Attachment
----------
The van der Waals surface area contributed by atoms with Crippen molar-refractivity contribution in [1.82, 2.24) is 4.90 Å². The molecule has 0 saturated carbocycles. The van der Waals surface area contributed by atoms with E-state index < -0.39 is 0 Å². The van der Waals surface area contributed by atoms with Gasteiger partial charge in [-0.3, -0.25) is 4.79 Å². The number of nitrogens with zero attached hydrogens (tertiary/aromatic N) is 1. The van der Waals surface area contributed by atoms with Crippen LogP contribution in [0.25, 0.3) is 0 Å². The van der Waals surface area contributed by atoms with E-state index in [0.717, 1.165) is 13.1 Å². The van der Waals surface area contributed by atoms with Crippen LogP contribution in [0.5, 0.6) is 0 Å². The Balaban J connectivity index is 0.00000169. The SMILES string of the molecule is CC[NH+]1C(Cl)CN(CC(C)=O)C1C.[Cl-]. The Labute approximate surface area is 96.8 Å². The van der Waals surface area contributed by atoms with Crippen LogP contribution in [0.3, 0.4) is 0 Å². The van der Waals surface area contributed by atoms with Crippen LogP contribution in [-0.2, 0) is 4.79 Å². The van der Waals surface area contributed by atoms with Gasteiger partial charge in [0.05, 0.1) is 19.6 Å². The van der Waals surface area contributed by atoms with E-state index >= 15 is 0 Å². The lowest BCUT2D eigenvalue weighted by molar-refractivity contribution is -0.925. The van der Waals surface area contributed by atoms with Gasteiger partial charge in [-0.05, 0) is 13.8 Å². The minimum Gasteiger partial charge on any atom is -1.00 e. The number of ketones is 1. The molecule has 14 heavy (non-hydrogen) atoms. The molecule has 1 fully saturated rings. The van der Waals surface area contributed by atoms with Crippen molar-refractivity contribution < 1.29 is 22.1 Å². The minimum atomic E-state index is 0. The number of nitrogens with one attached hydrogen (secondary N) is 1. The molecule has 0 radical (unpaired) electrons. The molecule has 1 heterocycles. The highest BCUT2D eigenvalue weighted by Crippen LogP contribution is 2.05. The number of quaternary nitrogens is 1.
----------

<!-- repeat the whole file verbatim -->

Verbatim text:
The van der Waals surface area contributed by atoms with Crippen molar-refractivity contribution in [1.82, 2.24) is 4.90 Å². The molecule has 0 saturated carbocycles. The van der Waals surface area contributed by atoms with E-state index < -0.39 is 0 Å². The van der Waals surface area contributed by atoms with Gasteiger partial charge in [-0.3, -0.25) is 4.79 Å². The number of nitrogens with zero attached hydrogens (tertiary/aromatic N) is 1. The van der Waals surface area contributed by atoms with Crippen LogP contribution in [0.25, 0.3) is 0 Å². The van der Waals surface area contributed by atoms with E-state index in [0.717, 1.165) is 13.1 Å². The van der Waals surface area contributed by atoms with Crippen LogP contribution in [0.5, 0.6) is 0 Å². The Balaban J connectivity index is 0.00000169. The SMILES string of the molecule is CC[NH+]1C(Cl)CN(CC(C)=O)C1C.[Cl-]. The Labute approximate surface area is 96.8 Å². The van der Waals surface area contributed by atoms with Crippen LogP contribution in [0.3, 0.4) is 0 Å². The van der Waals surface area contributed by atoms with Crippen LogP contribution in [-0.2, 0) is 4.79 Å². The van der Waals surface area contributed by atoms with Gasteiger partial charge in [0.05, 0.1) is 19.6 Å². The van der Waals surface area contributed by atoms with E-state index >= 15 is 0 Å². The lowest BCUT2D eigenvalue weighted by molar-refractivity contribution is -0.925. The van der Waals surface area contributed by atoms with Gasteiger partial charge in [-0.05, 0) is 13.8 Å². The minimum Gasteiger partial charge on any atom is -1.00 e. The number of ketones is 1. The molecule has 14 heavy (non-hydrogen) atoms. The molecule has 1 fully saturated rings. The van der Waals surface area contributed by atoms with Crippen molar-refractivity contribution < 1.29 is 22.1 Å². The minimum atomic E-state index is 0. The number of nitrogens with one attached hydrogen (secondary N) is 1. The molecule has 0 radical (unpaired) electrons. The molecule has 1 heterocycles. The highest BCUT2D eigenvalue weighted by Crippen LogP contribution is 2.05. The number of quaternary nitrogens is 1.